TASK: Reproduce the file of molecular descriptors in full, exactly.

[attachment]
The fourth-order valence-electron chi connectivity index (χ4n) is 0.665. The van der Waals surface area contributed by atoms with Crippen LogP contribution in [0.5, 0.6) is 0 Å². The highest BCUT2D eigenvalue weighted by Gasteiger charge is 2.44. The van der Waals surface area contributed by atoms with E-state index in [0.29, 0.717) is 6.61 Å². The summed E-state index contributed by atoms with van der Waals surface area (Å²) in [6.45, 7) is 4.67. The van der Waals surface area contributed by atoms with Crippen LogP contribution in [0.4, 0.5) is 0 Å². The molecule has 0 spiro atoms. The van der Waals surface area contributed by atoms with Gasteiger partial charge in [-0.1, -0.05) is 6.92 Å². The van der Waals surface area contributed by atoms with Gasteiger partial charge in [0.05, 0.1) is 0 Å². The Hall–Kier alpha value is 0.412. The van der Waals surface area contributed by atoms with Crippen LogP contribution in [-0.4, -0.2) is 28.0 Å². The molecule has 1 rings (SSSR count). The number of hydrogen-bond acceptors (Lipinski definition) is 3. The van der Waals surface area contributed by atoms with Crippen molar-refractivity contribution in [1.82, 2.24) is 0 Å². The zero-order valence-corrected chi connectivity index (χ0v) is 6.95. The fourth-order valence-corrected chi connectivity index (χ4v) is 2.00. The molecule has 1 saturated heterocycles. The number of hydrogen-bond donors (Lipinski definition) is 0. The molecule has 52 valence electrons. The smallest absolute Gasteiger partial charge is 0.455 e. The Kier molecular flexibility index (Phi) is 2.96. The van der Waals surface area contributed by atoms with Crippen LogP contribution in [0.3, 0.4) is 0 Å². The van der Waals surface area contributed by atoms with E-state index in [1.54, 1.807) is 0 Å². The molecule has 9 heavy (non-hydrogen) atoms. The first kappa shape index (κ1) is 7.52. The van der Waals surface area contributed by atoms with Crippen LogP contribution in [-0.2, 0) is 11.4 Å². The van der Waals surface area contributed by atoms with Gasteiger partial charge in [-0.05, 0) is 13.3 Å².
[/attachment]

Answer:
The fourth-order valence-electron chi connectivity index (χ4n) is 0.665. The van der Waals surface area contributed by atoms with Crippen LogP contribution in [0.5, 0.6) is 0 Å². The highest BCUT2D eigenvalue weighted by Gasteiger charge is 2.44. The van der Waals surface area contributed by atoms with E-state index in [0.29, 0.717) is 6.61 Å². The summed E-state index contributed by atoms with van der Waals surface area (Å²) in [6.45, 7) is 4.67. The van der Waals surface area contributed by atoms with Crippen LogP contribution in [0.4, 0.5) is 0 Å². The molecule has 0 spiro atoms. The van der Waals surface area contributed by atoms with Gasteiger partial charge in [-0.1, -0.05) is 6.92 Å². The van der Waals surface area contributed by atoms with Gasteiger partial charge in [0.05, 0.1) is 0 Å². The Hall–Kier alpha value is 0.412. The van der Waals surface area contributed by atoms with Crippen LogP contribution in [-0.4, -0.2) is 28.0 Å². The molecule has 1 rings (SSSR count). The number of hydrogen-bond acceptors (Lipinski definition) is 3. The van der Waals surface area contributed by atoms with Crippen molar-refractivity contribution in [1.82, 2.24) is 0 Å². The zero-order valence-corrected chi connectivity index (χ0v) is 6.95. The fourth-order valence-corrected chi connectivity index (χ4v) is 2.00. The molecule has 1 saturated heterocycles. The number of hydrogen-bond donors (Lipinski definition) is 0. The molecule has 52 valence electrons. The smallest absolute Gasteiger partial charge is 0.455 e. The Kier molecular flexibility index (Phi) is 2.96. The van der Waals surface area contributed by atoms with Crippen LogP contribution in [0.3, 0.4) is 0 Å². The van der Waals surface area contributed by atoms with E-state index in [1.54, 1.807) is 0 Å². The molecule has 9 heavy (non-hydrogen) atoms. The first kappa shape index (κ1) is 7.52. The van der Waals surface area contributed by atoms with Crippen LogP contribution in [-0.2, 0) is 11.4 Å². The van der Waals surface area contributed by atoms with Gasteiger partial charge in [-0.05, 0) is 13.3 Å².